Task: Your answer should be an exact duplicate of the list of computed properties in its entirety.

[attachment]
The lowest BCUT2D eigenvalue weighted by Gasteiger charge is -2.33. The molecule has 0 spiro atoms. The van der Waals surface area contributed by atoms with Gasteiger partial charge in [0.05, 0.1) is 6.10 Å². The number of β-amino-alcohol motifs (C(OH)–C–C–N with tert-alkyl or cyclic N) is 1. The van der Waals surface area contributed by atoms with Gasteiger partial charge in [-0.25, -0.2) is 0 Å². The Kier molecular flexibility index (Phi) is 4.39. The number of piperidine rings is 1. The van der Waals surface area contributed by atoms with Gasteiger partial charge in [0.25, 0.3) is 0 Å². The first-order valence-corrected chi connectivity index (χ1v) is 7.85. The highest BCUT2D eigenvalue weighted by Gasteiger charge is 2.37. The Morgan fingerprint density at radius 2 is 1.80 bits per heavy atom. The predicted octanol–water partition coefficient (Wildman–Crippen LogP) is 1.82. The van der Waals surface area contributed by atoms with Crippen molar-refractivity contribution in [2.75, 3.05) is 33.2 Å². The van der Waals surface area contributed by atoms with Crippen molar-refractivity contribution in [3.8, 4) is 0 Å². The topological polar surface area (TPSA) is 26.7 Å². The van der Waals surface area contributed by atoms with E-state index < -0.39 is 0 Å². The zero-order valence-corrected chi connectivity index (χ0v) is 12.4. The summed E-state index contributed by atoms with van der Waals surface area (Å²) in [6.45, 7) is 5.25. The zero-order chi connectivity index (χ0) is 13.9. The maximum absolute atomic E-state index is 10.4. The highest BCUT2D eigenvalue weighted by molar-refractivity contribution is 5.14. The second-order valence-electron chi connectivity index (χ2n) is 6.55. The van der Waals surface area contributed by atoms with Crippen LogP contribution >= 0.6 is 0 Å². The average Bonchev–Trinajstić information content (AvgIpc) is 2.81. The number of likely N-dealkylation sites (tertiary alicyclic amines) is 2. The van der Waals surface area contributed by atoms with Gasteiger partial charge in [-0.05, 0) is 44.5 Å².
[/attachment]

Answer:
The lowest BCUT2D eigenvalue weighted by Gasteiger charge is -2.33. The molecule has 0 spiro atoms. The van der Waals surface area contributed by atoms with Gasteiger partial charge in [0.05, 0.1) is 6.10 Å². The number of β-amino-alcohol motifs (C(OH)–C–C–N with tert-alkyl or cyclic N) is 1. The van der Waals surface area contributed by atoms with Gasteiger partial charge in [-0.25, -0.2) is 0 Å². The Kier molecular flexibility index (Phi) is 4.39. The number of piperidine rings is 1. The van der Waals surface area contributed by atoms with Gasteiger partial charge in [0.25, 0.3) is 0 Å². The first-order valence-corrected chi connectivity index (χ1v) is 7.85. The highest BCUT2D eigenvalue weighted by Gasteiger charge is 2.37. The Morgan fingerprint density at radius 2 is 1.80 bits per heavy atom. The predicted octanol–water partition coefficient (Wildman–Crippen LogP) is 1.82. The van der Waals surface area contributed by atoms with Crippen molar-refractivity contribution in [2.75, 3.05) is 33.2 Å². The van der Waals surface area contributed by atoms with Crippen molar-refractivity contribution in [3.8, 4) is 0 Å². The topological polar surface area (TPSA) is 26.7 Å². The van der Waals surface area contributed by atoms with E-state index < -0.39 is 0 Å². The zero-order valence-corrected chi connectivity index (χ0v) is 12.4. The summed E-state index contributed by atoms with van der Waals surface area (Å²) in [6.45, 7) is 5.25. The zero-order chi connectivity index (χ0) is 13.9. The maximum absolute atomic E-state index is 10.4. The highest BCUT2D eigenvalue weighted by molar-refractivity contribution is 5.14. The second-order valence-electron chi connectivity index (χ2n) is 6.55. The van der Waals surface area contributed by atoms with Crippen LogP contribution >= 0.6 is 0 Å². The average Bonchev–Trinajstić information content (AvgIpc) is 2.81. The number of likely N-dealkylation sites (tertiary alicyclic amines) is 2. The van der Waals surface area contributed by atoms with Gasteiger partial charge in [-0.05, 0) is 44.5 Å².